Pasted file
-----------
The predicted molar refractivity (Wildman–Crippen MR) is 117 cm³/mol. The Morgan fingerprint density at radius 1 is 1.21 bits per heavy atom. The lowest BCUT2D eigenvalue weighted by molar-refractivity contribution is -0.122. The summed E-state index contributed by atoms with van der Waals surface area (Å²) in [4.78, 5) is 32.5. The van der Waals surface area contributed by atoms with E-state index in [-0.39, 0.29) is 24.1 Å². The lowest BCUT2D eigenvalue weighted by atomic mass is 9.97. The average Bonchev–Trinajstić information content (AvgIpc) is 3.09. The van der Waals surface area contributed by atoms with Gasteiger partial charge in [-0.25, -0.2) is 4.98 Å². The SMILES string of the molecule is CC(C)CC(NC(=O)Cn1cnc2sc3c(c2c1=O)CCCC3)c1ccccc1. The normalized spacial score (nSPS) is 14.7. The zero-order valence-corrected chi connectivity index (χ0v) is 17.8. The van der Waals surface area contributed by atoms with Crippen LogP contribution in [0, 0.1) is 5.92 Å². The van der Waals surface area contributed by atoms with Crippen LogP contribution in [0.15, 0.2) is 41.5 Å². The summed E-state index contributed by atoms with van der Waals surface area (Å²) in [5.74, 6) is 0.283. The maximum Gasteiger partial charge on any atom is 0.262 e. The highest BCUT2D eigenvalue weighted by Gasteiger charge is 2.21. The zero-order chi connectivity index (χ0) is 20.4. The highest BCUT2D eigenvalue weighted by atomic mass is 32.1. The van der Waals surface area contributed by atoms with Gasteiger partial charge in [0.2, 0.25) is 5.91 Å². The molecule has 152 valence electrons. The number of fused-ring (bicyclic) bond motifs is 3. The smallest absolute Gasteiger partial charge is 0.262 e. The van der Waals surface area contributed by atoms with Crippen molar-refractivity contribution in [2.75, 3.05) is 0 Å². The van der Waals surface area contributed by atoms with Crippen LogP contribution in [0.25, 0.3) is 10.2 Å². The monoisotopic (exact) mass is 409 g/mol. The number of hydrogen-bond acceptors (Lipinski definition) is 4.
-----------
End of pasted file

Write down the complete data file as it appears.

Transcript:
The predicted molar refractivity (Wildman–Crippen MR) is 117 cm³/mol. The Morgan fingerprint density at radius 1 is 1.21 bits per heavy atom. The lowest BCUT2D eigenvalue weighted by molar-refractivity contribution is -0.122. The summed E-state index contributed by atoms with van der Waals surface area (Å²) in [4.78, 5) is 32.5. The van der Waals surface area contributed by atoms with E-state index in [-0.39, 0.29) is 24.1 Å². The lowest BCUT2D eigenvalue weighted by atomic mass is 9.97. The average Bonchev–Trinajstić information content (AvgIpc) is 3.09. The van der Waals surface area contributed by atoms with Gasteiger partial charge in [-0.25, -0.2) is 4.98 Å². The SMILES string of the molecule is CC(C)CC(NC(=O)Cn1cnc2sc3c(c2c1=O)CCCC3)c1ccccc1. The normalized spacial score (nSPS) is 14.7. The zero-order valence-corrected chi connectivity index (χ0v) is 17.8. The van der Waals surface area contributed by atoms with Crippen LogP contribution in [0, 0.1) is 5.92 Å². The van der Waals surface area contributed by atoms with Crippen LogP contribution in [0.15, 0.2) is 41.5 Å². The summed E-state index contributed by atoms with van der Waals surface area (Å²) in [5.74, 6) is 0.283. The maximum Gasteiger partial charge on any atom is 0.262 e. The highest BCUT2D eigenvalue weighted by Gasteiger charge is 2.21. The zero-order chi connectivity index (χ0) is 20.4. The highest BCUT2D eigenvalue weighted by atomic mass is 32.1. The van der Waals surface area contributed by atoms with Gasteiger partial charge in [0.2, 0.25) is 5.91 Å². The molecule has 152 valence electrons. The number of fused-ring (bicyclic) bond motifs is 3. The smallest absolute Gasteiger partial charge is 0.262 e. The van der Waals surface area contributed by atoms with Crippen molar-refractivity contribution in [2.75, 3.05) is 0 Å². The van der Waals surface area contributed by atoms with Crippen LogP contribution in [0.25, 0.3) is 10.2 Å². The monoisotopic (exact) mass is 409 g/mol. The number of hydrogen-bond acceptors (Lipinski definition) is 4.